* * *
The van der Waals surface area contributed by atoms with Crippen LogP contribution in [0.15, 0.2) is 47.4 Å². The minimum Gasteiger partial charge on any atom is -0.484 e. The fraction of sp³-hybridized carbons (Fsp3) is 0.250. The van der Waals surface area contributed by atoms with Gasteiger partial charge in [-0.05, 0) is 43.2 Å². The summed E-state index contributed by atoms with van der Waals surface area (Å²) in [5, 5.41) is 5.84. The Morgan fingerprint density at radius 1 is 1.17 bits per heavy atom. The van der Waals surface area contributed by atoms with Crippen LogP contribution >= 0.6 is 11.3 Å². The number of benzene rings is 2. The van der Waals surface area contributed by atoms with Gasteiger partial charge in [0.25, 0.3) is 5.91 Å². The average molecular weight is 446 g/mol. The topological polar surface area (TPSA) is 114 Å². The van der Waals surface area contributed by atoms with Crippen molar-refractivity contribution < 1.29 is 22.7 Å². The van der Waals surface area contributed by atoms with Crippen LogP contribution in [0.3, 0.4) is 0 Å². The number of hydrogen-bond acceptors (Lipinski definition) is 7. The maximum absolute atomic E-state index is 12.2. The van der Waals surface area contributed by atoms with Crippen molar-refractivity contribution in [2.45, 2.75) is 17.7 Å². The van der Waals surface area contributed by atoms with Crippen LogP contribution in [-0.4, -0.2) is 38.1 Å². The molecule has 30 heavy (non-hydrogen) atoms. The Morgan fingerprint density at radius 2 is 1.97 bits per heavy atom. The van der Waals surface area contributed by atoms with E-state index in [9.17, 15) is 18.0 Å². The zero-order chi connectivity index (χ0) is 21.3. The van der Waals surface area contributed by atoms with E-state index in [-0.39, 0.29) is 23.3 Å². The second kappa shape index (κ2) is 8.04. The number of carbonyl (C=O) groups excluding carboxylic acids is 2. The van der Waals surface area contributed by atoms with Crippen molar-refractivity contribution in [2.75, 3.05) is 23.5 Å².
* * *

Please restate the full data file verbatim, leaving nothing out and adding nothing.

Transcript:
The van der Waals surface area contributed by atoms with Crippen LogP contribution in [0.15, 0.2) is 47.4 Å². The minimum Gasteiger partial charge on any atom is -0.484 e. The fraction of sp³-hybridized carbons (Fsp3) is 0.250. The van der Waals surface area contributed by atoms with Gasteiger partial charge in [-0.05, 0) is 43.2 Å². The summed E-state index contributed by atoms with van der Waals surface area (Å²) in [5, 5.41) is 5.84. The Morgan fingerprint density at radius 1 is 1.17 bits per heavy atom. The van der Waals surface area contributed by atoms with Crippen LogP contribution >= 0.6 is 11.3 Å². The number of benzene rings is 2. The van der Waals surface area contributed by atoms with Gasteiger partial charge in [0.25, 0.3) is 5.91 Å². The average molecular weight is 446 g/mol. The topological polar surface area (TPSA) is 114 Å². The van der Waals surface area contributed by atoms with Crippen molar-refractivity contribution < 1.29 is 22.7 Å². The van der Waals surface area contributed by atoms with Crippen LogP contribution in [0.3, 0.4) is 0 Å². The number of hydrogen-bond acceptors (Lipinski definition) is 7. The maximum absolute atomic E-state index is 12.2. The van der Waals surface area contributed by atoms with Crippen molar-refractivity contribution in [2.45, 2.75) is 17.7 Å². The van der Waals surface area contributed by atoms with Crippen LogP contribution in [-0.4, -0.2) is 38.1 Å². The molecule has 30 heavy (non-hydrogen) atoms. The Morgan fingerprint density at radius 2 is 1.97 bits per heavy atom. The van der Waals surface area contributed by atoms with E-state index in [9.17, 15) is 18.0 Å². The zero-order chi connectivity index (χ0) is 21.3. The van der Waals surface area contributed by atoms with E-state index in [-0.39, 0.29) is 23.3 Å². The second kappa shape index (κ2) is 8.04. The number of carbonyl (C=O) groups excluding carboxylic acids is 2. The van der Waals surface area contributed by atoms with Crippen molar-refractivity contribution in [2.75, 3.05) is 23.5 Å².